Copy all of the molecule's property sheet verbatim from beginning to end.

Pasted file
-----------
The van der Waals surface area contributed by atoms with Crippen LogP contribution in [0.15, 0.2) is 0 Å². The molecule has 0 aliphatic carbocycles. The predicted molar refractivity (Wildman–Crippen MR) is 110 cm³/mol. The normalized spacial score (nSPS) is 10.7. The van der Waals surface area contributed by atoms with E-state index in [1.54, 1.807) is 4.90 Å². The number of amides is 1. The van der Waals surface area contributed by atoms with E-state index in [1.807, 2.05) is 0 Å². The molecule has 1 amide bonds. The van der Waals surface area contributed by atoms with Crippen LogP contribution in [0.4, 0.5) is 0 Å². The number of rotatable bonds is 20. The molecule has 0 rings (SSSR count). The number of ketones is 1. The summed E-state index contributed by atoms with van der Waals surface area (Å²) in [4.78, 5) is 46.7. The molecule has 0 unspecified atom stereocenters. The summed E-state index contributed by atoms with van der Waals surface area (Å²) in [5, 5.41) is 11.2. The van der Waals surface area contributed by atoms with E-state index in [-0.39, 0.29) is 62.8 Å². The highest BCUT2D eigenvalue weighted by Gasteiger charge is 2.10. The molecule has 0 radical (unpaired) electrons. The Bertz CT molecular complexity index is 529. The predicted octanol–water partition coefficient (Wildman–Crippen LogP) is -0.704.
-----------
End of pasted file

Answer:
The van der Waals surface area contributed by atoms with Crippen LogP contribution in [0.15, 0.2) is 0 Å². The molecule has 0 aliphatic carbocycles. The predicted molar refractivity (Wildman–Crippen MR) is 110 cm³/mol. The normalized spacial score (nSPS) is 10.7. The van der Waals surface area contributed by atoms with E-state index in [1.54, 1.807) is 4.90 Å². The number of amides is 1. The van der Waals surface area contributed by atoms with E-state index in [1.807, 2.05) is 0 Å². The molecule has 1 amide bonds. The van der Waals surface area contributed by atoms with Crippen LogP contribution in [0.4, 0.5) is 0 Å². The number of rotatable bonds is 20. The molecule has 0 rings (SSSR count). The number of ketones is 1. The summed E-state index contributed by atoms with van der Waals surface area (Å²) in [4.78, 5) is 46.7. The molecule has 0 unspecified atom stereocenters. The summed E-state index contributed by atoms with van der Waals surface area (Å²) in [5, 5.41) is 11.2. The van der Waals surface area contributed by atoms with E-state index in [-0.39, 0.29) is 62.8 Å². The highest BCUT2D eigenvalue weighted by Gasteiger charge is 2.10. The molecule has 0 radical (unpaired) electrons. The Bertz CT molecular complexity index is 529. The predicted octanol–water partition coefficient (Wildman–Crippen LogP) is -0.704.